by Adina Hoffman and Peter Cole
Writers like to complain about book tours—the rote radio interviews, the lumpy hotel mattresses, bad coffee, fatigue. And it’s true that the repetition is, at times, a bit much: “Trade one town for another. / Delayed / Now why did we bother? / An X on the calendar square, / New city, same stuff, / Seat backs and traytables up”—as the Fountain of Wayne’s canny song about a traveling rock band has it. But the fact is that, on the whole, we enjoy being on the road talking about our new book, Sacred Trash: The Lost and Found World of the Cairo Geniza.
For one, it gets us out of the house.
No less important, it gives us a chance to highlight several aspects of the book that we consider critical, but that are sometimes overshadowed by the Indiana-Jones-like storyline, and also by plot-summarizing book reviews, enthusiastic though they’ve been.
Among these occluded aspects is the deep theme of value: What is it that particular communities, scholars, and generations prize or dismiss over time, and why? The Geniza is what it is because one particular Egyptian Jewish community chose to set aside not only worn-out holy texts (as most Jews did in their own genizot, or repositories), but, it seems, everything written in Hebrew letters. For them, the letter itself was sacred, and by protecting these manuscripts from profanation, they demonstrated a profound belief in the ultimate worth of the written word. In the age of Facebook, and now on Facebook, that’s something worth stating publically, again and again.
By the same token, the modern men and women who unearthed and re-membered the Geniza trove teach us something crucial about the need to see and reconsider for oneself the words that cling to the pages that were put in the Geniza. Each of the scholars in our book understood the value of something his or her forebears had not. And in doing so, they also demonstrated the ways in which grunt-work and dream-work come together in the finest, or most valuable, scholarship. One of the heroines of our book likened these labors to “mending broken chain, which … is of more use,” she wrote, “than making a few feet of new chain, as it makes all the existing links more useful.”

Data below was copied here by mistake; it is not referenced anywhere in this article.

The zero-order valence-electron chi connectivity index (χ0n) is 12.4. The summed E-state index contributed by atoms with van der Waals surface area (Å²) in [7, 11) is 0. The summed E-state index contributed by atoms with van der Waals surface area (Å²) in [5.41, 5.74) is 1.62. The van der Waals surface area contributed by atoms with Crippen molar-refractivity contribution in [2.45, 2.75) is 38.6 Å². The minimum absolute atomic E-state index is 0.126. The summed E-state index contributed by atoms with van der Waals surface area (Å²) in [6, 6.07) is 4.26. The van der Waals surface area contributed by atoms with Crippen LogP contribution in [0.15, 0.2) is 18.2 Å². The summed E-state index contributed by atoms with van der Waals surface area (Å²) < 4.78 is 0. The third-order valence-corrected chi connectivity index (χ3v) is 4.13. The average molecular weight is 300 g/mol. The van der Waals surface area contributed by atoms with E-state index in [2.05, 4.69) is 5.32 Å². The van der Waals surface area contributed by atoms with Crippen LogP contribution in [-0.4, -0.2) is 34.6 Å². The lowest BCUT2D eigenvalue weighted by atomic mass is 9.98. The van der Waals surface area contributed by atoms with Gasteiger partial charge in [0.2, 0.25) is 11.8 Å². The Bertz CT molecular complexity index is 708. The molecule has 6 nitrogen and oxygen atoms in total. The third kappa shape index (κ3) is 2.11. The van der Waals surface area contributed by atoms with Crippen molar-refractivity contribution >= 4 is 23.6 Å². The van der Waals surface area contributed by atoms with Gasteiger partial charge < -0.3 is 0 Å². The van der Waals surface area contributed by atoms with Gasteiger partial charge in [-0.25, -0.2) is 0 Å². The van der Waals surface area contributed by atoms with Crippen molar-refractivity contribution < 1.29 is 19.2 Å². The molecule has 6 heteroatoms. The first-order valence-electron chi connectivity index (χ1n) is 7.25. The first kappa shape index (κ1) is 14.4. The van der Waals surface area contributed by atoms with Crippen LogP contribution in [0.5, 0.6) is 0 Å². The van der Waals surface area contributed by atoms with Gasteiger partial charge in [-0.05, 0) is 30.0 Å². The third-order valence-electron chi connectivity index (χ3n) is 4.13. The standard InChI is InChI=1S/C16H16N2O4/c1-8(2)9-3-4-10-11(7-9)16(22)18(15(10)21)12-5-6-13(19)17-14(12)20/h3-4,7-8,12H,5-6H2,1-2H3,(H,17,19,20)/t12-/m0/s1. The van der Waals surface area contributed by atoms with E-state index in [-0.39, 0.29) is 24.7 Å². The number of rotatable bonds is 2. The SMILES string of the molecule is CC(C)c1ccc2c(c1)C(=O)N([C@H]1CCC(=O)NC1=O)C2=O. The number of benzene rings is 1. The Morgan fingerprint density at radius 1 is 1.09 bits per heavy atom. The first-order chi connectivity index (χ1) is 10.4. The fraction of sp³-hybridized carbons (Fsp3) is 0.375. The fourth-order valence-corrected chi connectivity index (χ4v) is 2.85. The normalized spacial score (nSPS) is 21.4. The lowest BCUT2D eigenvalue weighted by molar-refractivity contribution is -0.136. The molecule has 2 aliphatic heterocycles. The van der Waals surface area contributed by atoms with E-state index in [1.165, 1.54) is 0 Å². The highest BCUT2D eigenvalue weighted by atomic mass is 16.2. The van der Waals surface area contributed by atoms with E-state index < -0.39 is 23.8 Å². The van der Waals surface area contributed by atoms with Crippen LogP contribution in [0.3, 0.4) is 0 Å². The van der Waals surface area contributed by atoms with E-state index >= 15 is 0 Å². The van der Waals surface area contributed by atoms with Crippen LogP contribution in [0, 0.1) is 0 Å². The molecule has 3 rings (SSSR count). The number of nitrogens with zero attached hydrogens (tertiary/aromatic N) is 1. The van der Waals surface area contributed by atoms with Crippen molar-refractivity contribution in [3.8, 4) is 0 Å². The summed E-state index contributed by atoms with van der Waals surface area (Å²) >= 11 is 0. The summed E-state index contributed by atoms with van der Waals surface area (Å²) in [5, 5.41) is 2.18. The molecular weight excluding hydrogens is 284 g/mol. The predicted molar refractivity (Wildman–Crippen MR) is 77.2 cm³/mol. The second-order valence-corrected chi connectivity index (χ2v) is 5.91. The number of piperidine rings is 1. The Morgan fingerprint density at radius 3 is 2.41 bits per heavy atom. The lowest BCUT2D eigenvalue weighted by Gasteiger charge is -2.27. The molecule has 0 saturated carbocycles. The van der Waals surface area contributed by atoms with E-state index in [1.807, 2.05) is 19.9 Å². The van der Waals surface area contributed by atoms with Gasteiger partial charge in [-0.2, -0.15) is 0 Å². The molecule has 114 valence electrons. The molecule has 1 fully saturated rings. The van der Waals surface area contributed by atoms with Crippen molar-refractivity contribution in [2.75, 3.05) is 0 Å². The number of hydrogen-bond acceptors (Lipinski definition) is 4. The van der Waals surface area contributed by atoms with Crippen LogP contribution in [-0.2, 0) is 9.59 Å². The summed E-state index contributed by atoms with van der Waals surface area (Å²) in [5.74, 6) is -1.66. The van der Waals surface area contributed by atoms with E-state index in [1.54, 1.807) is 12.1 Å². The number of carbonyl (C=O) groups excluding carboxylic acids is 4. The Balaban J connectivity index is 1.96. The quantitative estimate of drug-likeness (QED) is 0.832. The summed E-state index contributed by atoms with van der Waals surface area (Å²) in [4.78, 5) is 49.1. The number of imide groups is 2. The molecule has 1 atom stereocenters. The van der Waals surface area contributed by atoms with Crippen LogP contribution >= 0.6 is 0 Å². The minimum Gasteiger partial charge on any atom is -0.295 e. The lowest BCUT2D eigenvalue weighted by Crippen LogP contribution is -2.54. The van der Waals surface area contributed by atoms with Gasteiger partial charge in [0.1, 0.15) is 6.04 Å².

This question of value and the visionary reconstruction of tradition goes well beyond the realm of scholarship. It extends even into commerce and to people like Salman Schocken, whose story we also relate in Sacred Trash. An intellectually inspired entrepreneur and department-store owner (Gershom Scholem called him “the mystical merchant”), Schocken was a cultural patron whose imaginative sense of Jewish history and literature, past, present, and future, would lead to some of the greatest Geniza discoveries. It also gave rise to the founding of the publishing house that evolved into the company that brought out the work of Kafka, Buber, and Agnon (and, as luck would have it, Sacred Trash). This hybrid, cross-generational view of the world combines attention to both the finest detail and the biggest picture. It’s a vision embodied by Solomon Schechter and of so many of the heroes of our book, and it’s what we ourselves value, maybe above all.